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NEW YORK, United States — When Ty Gaskins went shopping in SoHo earlier this month, it was his first time entering a clothing store since the pandemic reached the US in March. He said he felt entirely safe and well taken care of — and that he won’t be doing it again anytime soon.

“There’s really no reason to shop right now,” the 23-year-old freelance writer and publicist said. He added that if he hadn’t needed a beach outfit for a last-minute trip to the Hamptons, he wouldn’t have ventured out that day either.

Retailers have spent months giving their stores pandemic-era makeovers, hoping that Americans stuck at home since March would be itching to return to the mall. Gaskins said at Bloomingdale’s, sales associates passed out free disposable masks. Club Monaco brought him a fresh pair of shorts from the stockroom to try on. The experience was pleasant, even approaching normal.

But crowds haven’t materialised. Though many stores saw an initial surge in foot traffic after reopening in late May and early June, daily visits have leveled off at nearly 50 percent below pre-pandemic levels, according to Cowen.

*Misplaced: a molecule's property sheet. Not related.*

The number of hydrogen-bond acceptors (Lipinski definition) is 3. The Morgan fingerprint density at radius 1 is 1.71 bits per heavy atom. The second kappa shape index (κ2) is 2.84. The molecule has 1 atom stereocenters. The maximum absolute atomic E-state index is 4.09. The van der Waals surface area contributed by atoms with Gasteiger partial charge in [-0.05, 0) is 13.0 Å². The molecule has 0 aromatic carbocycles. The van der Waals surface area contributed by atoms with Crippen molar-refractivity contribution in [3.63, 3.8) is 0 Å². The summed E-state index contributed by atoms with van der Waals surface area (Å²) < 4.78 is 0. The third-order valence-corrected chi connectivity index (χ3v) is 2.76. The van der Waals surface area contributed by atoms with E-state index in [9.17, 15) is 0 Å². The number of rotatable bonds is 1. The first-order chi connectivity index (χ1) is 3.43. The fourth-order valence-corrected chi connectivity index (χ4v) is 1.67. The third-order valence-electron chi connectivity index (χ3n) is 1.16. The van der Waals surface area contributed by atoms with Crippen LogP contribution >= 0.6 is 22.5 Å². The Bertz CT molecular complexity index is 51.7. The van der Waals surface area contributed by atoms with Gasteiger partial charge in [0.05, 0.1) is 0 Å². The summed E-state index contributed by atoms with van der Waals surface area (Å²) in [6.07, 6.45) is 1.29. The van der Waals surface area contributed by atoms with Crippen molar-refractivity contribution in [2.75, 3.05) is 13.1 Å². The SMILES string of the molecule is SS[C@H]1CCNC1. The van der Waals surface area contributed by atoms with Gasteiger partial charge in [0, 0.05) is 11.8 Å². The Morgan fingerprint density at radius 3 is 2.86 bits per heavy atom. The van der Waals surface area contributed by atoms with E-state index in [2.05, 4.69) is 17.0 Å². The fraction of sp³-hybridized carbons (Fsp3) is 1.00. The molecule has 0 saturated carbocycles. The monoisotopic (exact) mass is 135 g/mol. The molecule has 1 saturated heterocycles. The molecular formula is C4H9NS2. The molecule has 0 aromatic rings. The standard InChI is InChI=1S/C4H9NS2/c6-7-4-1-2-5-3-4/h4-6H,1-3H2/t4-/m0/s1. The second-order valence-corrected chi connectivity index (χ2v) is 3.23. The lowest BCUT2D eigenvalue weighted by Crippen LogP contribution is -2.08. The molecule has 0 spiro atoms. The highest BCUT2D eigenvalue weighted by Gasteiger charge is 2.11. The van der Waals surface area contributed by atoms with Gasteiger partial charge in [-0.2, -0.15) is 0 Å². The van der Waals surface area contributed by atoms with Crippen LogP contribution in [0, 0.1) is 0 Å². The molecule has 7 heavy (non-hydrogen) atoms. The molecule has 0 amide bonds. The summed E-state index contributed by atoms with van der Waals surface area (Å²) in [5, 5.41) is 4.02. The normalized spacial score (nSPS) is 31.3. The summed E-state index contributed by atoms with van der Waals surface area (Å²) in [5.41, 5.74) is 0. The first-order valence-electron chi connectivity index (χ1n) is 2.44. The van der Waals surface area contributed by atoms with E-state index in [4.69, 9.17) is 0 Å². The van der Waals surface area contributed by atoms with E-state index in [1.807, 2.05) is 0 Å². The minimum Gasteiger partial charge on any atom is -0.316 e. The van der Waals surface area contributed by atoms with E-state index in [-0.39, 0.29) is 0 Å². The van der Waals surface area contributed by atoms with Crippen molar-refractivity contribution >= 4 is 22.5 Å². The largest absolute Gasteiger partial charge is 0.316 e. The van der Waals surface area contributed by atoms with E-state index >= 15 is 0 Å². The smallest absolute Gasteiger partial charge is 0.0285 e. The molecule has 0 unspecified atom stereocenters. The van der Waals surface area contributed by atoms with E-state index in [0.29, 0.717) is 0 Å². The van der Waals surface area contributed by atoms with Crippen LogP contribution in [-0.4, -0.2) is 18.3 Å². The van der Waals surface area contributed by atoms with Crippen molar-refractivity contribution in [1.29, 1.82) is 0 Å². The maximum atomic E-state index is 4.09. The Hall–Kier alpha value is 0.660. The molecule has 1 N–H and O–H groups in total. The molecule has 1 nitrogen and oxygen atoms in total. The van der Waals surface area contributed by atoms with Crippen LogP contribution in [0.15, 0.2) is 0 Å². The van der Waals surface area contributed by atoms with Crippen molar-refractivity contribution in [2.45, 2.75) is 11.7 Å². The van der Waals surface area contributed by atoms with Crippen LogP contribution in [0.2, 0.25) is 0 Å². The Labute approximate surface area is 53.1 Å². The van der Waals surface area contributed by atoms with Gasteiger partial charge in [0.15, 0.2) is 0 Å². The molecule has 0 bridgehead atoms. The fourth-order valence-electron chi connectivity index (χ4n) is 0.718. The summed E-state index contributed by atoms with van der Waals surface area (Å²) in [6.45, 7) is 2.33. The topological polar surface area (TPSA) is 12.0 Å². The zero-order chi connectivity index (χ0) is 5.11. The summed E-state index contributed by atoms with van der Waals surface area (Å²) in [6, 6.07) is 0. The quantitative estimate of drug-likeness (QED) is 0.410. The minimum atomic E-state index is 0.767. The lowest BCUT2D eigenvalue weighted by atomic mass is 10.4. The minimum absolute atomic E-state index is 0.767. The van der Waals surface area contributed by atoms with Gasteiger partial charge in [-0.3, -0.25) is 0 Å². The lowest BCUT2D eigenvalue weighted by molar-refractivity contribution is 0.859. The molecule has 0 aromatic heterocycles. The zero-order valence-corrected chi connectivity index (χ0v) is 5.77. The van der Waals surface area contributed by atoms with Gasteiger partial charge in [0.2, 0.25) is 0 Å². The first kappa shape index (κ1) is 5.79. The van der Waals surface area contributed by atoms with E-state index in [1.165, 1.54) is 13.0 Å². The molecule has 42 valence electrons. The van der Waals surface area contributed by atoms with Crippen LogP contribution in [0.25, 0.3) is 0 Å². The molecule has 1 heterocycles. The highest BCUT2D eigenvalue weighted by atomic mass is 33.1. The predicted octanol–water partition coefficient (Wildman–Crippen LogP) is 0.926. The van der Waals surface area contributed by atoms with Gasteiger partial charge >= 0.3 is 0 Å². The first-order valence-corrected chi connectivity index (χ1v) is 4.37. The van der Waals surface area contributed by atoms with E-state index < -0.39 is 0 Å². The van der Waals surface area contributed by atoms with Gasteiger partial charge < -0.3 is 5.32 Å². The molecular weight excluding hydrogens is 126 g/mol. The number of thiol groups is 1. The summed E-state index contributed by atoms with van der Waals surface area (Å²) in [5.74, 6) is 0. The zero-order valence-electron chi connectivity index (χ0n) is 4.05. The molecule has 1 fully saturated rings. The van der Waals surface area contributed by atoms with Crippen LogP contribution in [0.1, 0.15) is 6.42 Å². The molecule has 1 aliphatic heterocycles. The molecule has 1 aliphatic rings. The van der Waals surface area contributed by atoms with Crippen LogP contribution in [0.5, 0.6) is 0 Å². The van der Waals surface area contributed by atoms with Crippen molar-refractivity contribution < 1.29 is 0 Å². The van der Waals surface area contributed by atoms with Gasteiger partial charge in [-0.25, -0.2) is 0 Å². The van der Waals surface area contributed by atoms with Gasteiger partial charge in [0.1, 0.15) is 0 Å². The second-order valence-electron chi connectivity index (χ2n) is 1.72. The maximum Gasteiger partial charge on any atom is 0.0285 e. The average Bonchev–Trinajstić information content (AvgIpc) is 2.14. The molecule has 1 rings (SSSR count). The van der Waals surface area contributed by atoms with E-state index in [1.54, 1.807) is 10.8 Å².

There are signs even this partial recovery is in jeopardy. In the Northeast, where infection rates are low, lingering fears about the coronavirus have limited store visits. In some states where new cases are soaring, including California, local governments have again closed stores. Across the country, high unemployment and economic uncertainty are keeping wallets closed: the Consumer Confidence Index, published by the Conference Board, fell to 92.6 in July from 98.3 in June, marking the end of three months of progress.

“We have seen big improvements every week but that’s stalled,” said Bernstein analyst Jamie Merriman. “I do think there will be a trend of traffic numbers going backward.”

Customers today are also more reluctant to visit stores than they were in April, according to a survey of 1,200 women by retail predictive analytics company First Insight published Thursday. The company found 68 percent said they feel unsafe trying on clothes in dressing rooms, up from 65 percent three months ago.

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